New Work: M&T Bank
Lorenzo Apicella was asked to design a new flagship branch building for M&T Bank that would capture the essence of M&T’s core values with a design that would endure well into the future, differentiating M&T from its competitors with a distinct and compelling image.
It was agreed that this flagship branch, located in West Seneca, New York, would be the model for all future branch construction and renovation. As an architectural prototype the branch design needed to be adaptable to variable future site conditions and business needs. It also had to meet M&T’s environmental goal of having a low carbon footprint, consuming as little energy as possible and producing minimal amounts of waste. The completed building is anticipated to achieve an LEED Gold rating.
One of the primary architectural elements of the new building is a light, white colonnade. It was inspired in part by M&T’s own iconic headquarters building in downtown Buffalo designed by Minoru Yamasaki. Spare and modern, its forms and rhythms are intended to consciously recall a classical language of architecture familiar to banks and established financial institutions over hundreds of years.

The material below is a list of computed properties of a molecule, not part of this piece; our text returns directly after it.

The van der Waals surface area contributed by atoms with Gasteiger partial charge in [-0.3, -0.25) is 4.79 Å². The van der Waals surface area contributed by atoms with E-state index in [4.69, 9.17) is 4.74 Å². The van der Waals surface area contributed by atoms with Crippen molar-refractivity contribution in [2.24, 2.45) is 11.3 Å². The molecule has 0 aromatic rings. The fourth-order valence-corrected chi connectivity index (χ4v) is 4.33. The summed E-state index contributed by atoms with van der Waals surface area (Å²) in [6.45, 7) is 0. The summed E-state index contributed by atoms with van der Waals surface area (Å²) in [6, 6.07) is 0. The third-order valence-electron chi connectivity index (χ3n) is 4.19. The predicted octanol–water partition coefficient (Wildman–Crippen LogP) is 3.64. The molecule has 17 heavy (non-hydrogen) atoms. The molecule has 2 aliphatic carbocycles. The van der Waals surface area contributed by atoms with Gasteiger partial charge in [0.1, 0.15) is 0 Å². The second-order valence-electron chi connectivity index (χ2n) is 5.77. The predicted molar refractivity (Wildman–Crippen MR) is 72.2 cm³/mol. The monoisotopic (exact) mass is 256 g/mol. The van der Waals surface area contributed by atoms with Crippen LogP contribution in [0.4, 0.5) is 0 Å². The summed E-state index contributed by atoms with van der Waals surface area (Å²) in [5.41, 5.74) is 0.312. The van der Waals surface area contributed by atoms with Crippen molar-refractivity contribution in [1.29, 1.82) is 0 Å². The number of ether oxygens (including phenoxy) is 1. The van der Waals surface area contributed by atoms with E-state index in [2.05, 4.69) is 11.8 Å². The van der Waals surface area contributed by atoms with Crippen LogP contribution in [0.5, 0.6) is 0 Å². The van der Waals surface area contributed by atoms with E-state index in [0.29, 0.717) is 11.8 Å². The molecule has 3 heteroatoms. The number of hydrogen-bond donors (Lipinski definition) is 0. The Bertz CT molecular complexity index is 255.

The proportions of the colonnade and a high degree of transparency into the branch create an inviting, approachable exterior. Through the colonnade, under a projecting entrance canopy, M&T’s personality is communicated by branded interiors that aim to convey engaged and attentive customer service. At the centre is a tall, spacious banking hall with a circular raised ceiling punctuated by skylights – a memorable point of arrival and orientation for all those experiencing the M&T brand.
Intentionally more contemporary and energetic in form compared with M&T’s previous branches, this flagship building represents the M&T identity three dimensionally through the application of its brand colours and materials.
In pursuit of the bank’s environmental goals the completed project makes extensive use of natural light with two primary full-height glass perimeter walls and three large skylights in the central banking hall. The interior lighting solution uses a combination of fluorescent lamps, ceramic metal halide lamps and LEDs. Light sensors monitor sunlight levels and dim the artificial lighting in spaces with sufficient sunlight.
An automated control system constantly monitors heating, cooling and ventilation using carbon dioxide monitoring to control fresh air ventilation and a ‘free-cooling’ mode that draws cool air at night to pre-cool the building. Heating is provided by 97% gas-fired hot water boilers, and the exterior walls are made with a highly insulated recyclable steel panel system.
Design Team: Lorenzo Apicella, Matthew Clare, Anders Carpenter, Colleen Wittman.